This time last year, Banks was considered to be a possible likely first round pick, coming off a huge .364/.450/.536 season at Texas A&M and having been chosen for Team USA's college team for whom he hit .386 to lead the team. However, he missed the beginning of 2016 as he was slow to recover from back surgery to remove a cyst, and didn't show the same level of dynamism. The consensus rankings now have him in the 80-100 range, which would be more like 3rd round territory.

That said, he put up much better numbers the last month, and frankly I don't really understand him being ranked that low given where he was a year ago and the fact that he did not have a major injury. If someone gets him in the second round, I think he could end up being a huge steal.


Finally, again a list of others, most of whom fit beyond the second round, but again this is the prime demographic for going off the board earlier or cutting a deal to save money:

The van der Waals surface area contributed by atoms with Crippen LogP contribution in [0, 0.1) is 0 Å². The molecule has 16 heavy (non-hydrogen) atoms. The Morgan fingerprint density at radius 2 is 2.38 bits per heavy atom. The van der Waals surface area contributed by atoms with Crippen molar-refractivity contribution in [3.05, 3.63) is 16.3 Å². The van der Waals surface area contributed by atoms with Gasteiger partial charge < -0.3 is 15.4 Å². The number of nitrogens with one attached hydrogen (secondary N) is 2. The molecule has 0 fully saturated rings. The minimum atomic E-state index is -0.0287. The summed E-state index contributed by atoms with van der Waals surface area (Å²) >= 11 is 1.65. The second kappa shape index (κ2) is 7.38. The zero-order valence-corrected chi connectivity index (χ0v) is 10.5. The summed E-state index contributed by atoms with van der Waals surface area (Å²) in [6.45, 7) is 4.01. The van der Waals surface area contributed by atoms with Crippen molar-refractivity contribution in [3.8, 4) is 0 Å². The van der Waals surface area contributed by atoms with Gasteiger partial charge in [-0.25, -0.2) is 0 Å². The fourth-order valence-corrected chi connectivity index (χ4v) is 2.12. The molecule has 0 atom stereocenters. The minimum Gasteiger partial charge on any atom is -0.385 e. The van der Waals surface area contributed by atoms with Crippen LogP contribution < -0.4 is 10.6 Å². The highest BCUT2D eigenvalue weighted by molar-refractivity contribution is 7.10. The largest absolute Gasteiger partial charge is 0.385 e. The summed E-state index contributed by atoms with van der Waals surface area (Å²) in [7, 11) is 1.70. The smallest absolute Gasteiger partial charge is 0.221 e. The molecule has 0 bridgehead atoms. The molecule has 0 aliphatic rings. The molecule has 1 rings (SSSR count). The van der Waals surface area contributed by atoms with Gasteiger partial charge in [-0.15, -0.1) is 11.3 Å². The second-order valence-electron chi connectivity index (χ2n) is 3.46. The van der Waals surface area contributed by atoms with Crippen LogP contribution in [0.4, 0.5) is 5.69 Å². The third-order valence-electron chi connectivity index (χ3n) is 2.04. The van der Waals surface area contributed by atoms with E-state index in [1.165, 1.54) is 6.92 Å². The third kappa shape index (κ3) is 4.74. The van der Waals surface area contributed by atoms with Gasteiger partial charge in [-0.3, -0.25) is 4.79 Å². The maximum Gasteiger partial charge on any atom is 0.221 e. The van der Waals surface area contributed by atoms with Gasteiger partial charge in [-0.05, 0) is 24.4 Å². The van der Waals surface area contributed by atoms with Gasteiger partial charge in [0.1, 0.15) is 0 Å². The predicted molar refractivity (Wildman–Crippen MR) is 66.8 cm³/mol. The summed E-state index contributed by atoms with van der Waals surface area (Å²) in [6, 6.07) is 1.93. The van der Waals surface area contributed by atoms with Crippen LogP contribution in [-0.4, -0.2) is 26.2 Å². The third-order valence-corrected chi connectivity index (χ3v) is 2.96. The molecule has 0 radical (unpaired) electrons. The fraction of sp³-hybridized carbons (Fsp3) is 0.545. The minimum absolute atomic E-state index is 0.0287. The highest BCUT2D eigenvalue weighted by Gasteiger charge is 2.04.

Jake Rogers, C Tulane - Considered the best all around defensive catcher in the draft, but it's an open question if he hits enough to be more than a back-up type.

C. J. Chatham, SS, Florida Atlantic - Chatham has played his way into being probably the best college middle infielder, though in a very weak class. Could move to 2B, but has made big strides the last two years withhis bat.

Brett Cumberland, C, Cal-Berkeley - Had a breakout 2016 with 16 home runs, but probably doesn't stick behind the plate.

Bobby Dalbec, IF/P, Arizona - Dalbec will likely be drafted as a position player, and he has big power but has a huge issue with swinging and missing that could be fatal. He's also thrown 60 innings in each of the last two years wherever Arizona needed help and could go

Sheldon Neuse - SS/P, Okalhoma - Another two way player, has played shortstop but profiles as more of a third baseman or even catcher due to his big arm. He took a big step forward in 2016 with the bat but struggled on the Cape last summer.

Logan Ice, C, Oregon State - Strong defensive catcher who should stick behind the plate, didn't do much offensively until breakout 2016 though tailed off later in the season against better PAC-12 pitching which will limit how high he goes

Jameson Fisher, 1B, Southeastern Louisiana - One of the best pure bats in the college class with emerging power, but not proven against the best college competition, plus he's older and limited positionally.

Peter Alonso, 1B, Florida - Solid college performer in the SEC but really broke through with the power this year (12 HR in under 225 PA) before a hand injury sidelined him. He's returned and hit two home runs in one game in regionals, so appears to be fine.